## Set Operations

A month or so ago, while working on ABC, I tried to use `[∪]` (reduce on set union) in my grammar actions. Unfortunately, it blew up when I tried it in Niecza. I assumed the problem was that I hadn’t implemented zero or one arguments forms of set union, and made a quick effort to add them. It didn’t work, so I worked around the problem by using the set constructor directly and added it to my to-do list.

I finally got around to tackling the problem again this week, and my earlier difficulties were quickly explained when I looked at the stack trace for the error message. `∪` turns out to be list associative. That means if you write `\$a ∪ \$b ∪ \$c`, the actual call generated is `infix:<∪> (\$a, \$b, \$c)`, and the reduce meta-op generates that call internally. So I needed to change `infix:<∪>` from a binary sub to an N-ary sub.

Previously the code looked like this

```proto sub infix:<∪>(\$, \$ --> Set) is equiv(&infix:<|>) {*}
multi sub infix:<∪>(Any \$a, Any \$b --> Set) { \$a.Set ∪ \$b.Set }
multi sub infix:<∪>(Set \$a, Set \$b --> Set) { Set.new: \$a.keys, \$b.keys }
multi sub infix:<∪>(Baggy \$a, Any \$b --> Bag) { \$a ∪ \$b.Bag }
multi sub infix:<∪>(Any \$a, Baggy \$b --> Bag) { \$a.Bag ∪ \$b }
multi sub infix:<∪>(Baggy \$a, Baggy \$b --> Bag) {
Bag.new-from-pairs((\$a.Set ∪ \$b.Set).map({ ; \$_ => \$a{\$_} max \$b{\$_} }))
}
```

So the rules were, if you had a `Baggy` (ie `Bag` or `KeyBag`), you promoted both arguments to `Bag`. Otherwise both arguments were promoted to `Set`. Also note that, because of this, the proto signature was wrong — it could generate a `Set` or a `Bag`.

I replaced them with a single sub:

```only sub infix:<∪>(\|\$p) is equiv(&infix:<|>) {
my \$set = Set.new: \$p.map(*.Set.keys);
if \$p.grep(Baggy) {
my @bags = \$p.map(*.Bag);
Bag.new-from-pairs(\$set.map({ ; \$_ => [max] @bags>>.{\$_} }));
} else {
\$set;
}
}
```

Line 2 creates the `Set` version of the union. Then we check to see if any of the arguments are `Baggy` using `\$p.grep(Baggy)`. (That filters out all the non-`Baggy` from the argument list, and then (because it is used in a boolean context) returns true if the resulting list has any elements in it.) If there is a `Baggy`, then we convert all the arguments to `Bag`. Line 5 is a spiffy bit of code that creates a new `Bag` using the maximum count for each element found in `\$set`. Finally, if there were no `Baggy`arguments, just return `\$set`.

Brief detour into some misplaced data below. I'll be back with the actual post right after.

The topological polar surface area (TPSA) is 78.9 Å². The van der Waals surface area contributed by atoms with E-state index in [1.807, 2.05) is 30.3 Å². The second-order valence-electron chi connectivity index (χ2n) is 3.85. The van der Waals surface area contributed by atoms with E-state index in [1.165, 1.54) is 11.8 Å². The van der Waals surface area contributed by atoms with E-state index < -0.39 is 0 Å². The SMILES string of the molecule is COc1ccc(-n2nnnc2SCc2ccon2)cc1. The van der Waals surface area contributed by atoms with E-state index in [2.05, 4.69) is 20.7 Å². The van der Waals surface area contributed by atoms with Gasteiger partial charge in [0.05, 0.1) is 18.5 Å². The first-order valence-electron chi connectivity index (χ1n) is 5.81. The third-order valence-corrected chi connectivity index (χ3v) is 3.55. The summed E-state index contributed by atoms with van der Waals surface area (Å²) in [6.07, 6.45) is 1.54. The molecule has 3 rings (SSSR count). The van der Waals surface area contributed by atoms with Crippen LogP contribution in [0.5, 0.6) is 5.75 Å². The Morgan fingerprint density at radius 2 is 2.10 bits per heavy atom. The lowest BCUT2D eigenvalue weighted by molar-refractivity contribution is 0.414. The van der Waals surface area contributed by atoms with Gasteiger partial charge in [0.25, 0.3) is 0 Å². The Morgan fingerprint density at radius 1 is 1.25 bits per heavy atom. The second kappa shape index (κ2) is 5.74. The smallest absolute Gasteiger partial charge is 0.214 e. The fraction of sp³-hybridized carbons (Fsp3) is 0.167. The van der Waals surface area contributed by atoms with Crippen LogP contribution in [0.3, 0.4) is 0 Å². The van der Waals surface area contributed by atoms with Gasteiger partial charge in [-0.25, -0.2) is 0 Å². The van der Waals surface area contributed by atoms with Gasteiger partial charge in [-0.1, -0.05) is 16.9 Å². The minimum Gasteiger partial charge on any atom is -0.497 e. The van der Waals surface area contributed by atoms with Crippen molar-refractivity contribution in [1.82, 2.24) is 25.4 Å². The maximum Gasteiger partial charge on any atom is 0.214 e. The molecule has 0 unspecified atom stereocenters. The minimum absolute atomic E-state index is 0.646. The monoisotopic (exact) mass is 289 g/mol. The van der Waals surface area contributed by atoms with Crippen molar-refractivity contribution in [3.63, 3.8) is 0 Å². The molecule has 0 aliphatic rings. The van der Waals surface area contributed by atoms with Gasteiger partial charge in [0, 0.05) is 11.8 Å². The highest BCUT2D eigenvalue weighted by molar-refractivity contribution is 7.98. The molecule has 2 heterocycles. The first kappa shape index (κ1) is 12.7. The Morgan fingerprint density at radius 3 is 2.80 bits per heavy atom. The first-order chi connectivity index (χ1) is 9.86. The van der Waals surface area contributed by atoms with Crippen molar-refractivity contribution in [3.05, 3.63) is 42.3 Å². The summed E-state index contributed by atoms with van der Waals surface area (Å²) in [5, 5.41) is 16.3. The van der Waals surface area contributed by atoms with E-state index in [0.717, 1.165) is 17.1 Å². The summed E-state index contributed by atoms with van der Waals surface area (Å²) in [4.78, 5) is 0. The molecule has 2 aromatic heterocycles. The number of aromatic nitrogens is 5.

Once I had that working, I did the same for `infix:<∩>`. Then I started looking at `infix:<(-)>`. I’ve only ever seen set difference used as a binary operation, so my first step was to think about how to generalize it to N arguments. My thought was `\$a (-) \$b (-) \$c` should be `(\$a (-) \$b) (-) \$c`. If someone has a good reason this shouldn’t be the case, please let me know!

Then the next question was, what should `Baggy` objects do here? Previously set difference always converted its arguments to `Set`. But it seemed to me there was a pretty obvious way to do it. After consideration, I concluded it should only use the `Bag` form if the first argument (the “set” things are being subtracted from) was a `Baggy`. Here’s my current code for `infix:<∖>` (note the new name, which is the ISO symbol for set difference rather than the common backslash):

```only sub infix:<∖>(\|\$p) is equiv(&infix:<^>) {
return ∅ unless \$p;
if \$p ~~ Baggy {
my @bags = \$p.map(*.Bag);
my \$base = @bags.shift;
Bag.new-from-pairs(\$base.keys.map({ ; \$_ => \$base{\$_} - [+] @bags>>.{\$_} }));
} else {
my @sets = \$p.map(*.Set);
my \$base = @sets.shift;
Set.new: \$base.keys.grep(* ∉ @sets.any );
}
}
```

This works (I think — I haven’t really tested the `Baggy` functionality, I’ve only run the existing `Set` tests). But it breaks some spectests (which assume set difference always returns a `Set`). And it involves the unspecified details mentioned above, so I’m stepping out on a bit of a limb. So I’m posting here looking for feedback before I commit these changes.

(Edited to add: I’ve also added infix:<⊖> for symmetric difference; that’s one of the standard symbols used, but it’s not ISO standard.)